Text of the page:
An Expat’s Kyiv Stories: David Blanc

How sweet and warm the word “home” sounds. My home. And each of us at this point imagines our own ideal home. A place where you will do your favorite work and develop, create, love, and enjoy life. The best thing is that nowadays we can choose almost any part of the world: an island, a small village, an urban city, or majestic mountains – of course, if we provide the necessary conditions for this step. I clearly remember such a moment in my life. It was my move to Kyiv. Moving home.

After living in a small town for 17 years, feeling the love, comfort, and warmth of my parents’ home, I took a step into the unknown. Bye! And leaving my hometown, I did not lose my home, but gained a new one. Kyiv, which protects and cares for me, has been my home for 12 years. After all, home is not a point on a topographic map or nationality. It’s a state of mind and a response of the heart. And one of these responses is located in the very heart of Ukraine.

Kyiv is an extraordinary place. Spacious, open, colorful, and dynamic. It attracts Ukrainians from other cities and a large number of foreigners from around the world. People come to study and work in Kyiv, look for themselves, invest in Real estate and businesses, make plans, and hope for dreams to come true. Kyiv has also become home to many migrants. The city’s love is enough for everyone.

Of course, you might be scared if you are leaving your country, maybe even your family and usual life, and changing your place of residence. Sometimes we all get scared. But here, you can feel no less at home.

Proof of my words is in the eloquent stories of expats in this big beautiful city. One of them is the founder of Vestor.Estate, Sean Almeida, who found a second hometown. But that’s another story. On this wonderful note, we start getting acquainted with different people, expats in Kyiv. They will share their experience, open the veil of their lives. To hear their stories firsthand is like reading a book or a manuscript. Our first author is an expat from New York, David Blanc. He’s a writer, teacher, police officer, actor, freelancer… Why am I telling all this? David can handle this perfectly himself. Let’s not waste any time and get started.

I was born and raised in New York, but I have traveled to over 20 countries and have road-tripped across the U.S. and Canada twice. I have had many careers: actor, writer, soldier, police officer, entrepreneur, investor. Law enforcement in the U.S. was a very noble and satisfying occupation for me and, by far, my favorite career. I saved nine lives during my law enforcement career, and my ninth rescue was covered by TV news. For saving those lives, I was awarded two medals and four commendations.

The political situation in my country has changed to the point where I would not like to be a police officer there anymore. Also, as I have gotten older, I have acquired some permanent injuries, and my body is no longer suitable for subduing violent people professionally. Right now, I am a freelancer, but I wasn’t when I first moved to Ukraine. Before the pandemic, Ukraine was a very easy place for Americans to find work. It wasn’t work that would lead to getting rich, but it could sustain the cost of living in Ukraine if planned correctly.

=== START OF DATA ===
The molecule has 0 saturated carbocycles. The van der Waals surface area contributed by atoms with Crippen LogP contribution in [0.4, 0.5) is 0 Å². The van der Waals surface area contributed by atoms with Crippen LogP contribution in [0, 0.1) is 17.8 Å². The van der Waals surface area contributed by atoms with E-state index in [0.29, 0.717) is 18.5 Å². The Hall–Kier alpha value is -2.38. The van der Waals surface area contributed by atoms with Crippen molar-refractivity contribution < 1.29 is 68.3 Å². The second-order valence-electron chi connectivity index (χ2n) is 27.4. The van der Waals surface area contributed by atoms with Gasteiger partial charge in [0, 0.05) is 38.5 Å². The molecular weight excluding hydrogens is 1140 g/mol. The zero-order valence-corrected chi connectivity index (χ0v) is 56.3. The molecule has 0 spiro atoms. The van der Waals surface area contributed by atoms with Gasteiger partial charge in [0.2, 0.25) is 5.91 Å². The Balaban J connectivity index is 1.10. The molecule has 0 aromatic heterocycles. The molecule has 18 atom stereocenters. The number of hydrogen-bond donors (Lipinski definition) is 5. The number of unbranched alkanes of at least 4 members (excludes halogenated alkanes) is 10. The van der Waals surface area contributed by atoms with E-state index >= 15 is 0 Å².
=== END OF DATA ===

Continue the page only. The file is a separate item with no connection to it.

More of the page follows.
When and what prompted you to move to Ukraine? What were your intentions and plans? Do you have family in the United States?

I had to do a career change in my 40s. In the U.S., competing against 20-year-olds at the entry level can be difficult. However, being an American in Ukraine makes you special in the Ukrainian job market for certain industries. If you are Ukrainian and have a work visa for the U.S., I would advise capitalizing on that opportunity. The majority of my family is in the U.S.


What is the main wish of people who have chosen Kyiv and left their home country?

I think a lot of people who leave their own country want to start over. For expats in Kyiv, the main dream is to have a job in Ukraine that pays American wages and allows them to pay Ukrainian prices for the cost of living.

Tell us more about that time.

I left my job in the U.S. and had a job waiting for me in Ukraine before I moved. Wages here were lower than in the U.S. in my previous career, but not for entry-level work. I had to pay for the ticket, airport taxi, and, in the beginning, a hotel. Paperwork was free because my job handled the work visa. At first, I settled in the Polytech area because that was where my job was.


I remember this period, I lived nearby. It was then that we met, next to a supermarket, where each of us stocked up on the necessary groceries. David’s lightness and openness differed significantly from the behavior of most Ukrainians. For no good reason, it would seem that a person simply decided to communicate to expand his circle of acquaintances. And that’s cool. We have been friends ever since.


Did you know anyone from Ukraine before you started living here? What stereotypes about Ukrainians were known to you before the move?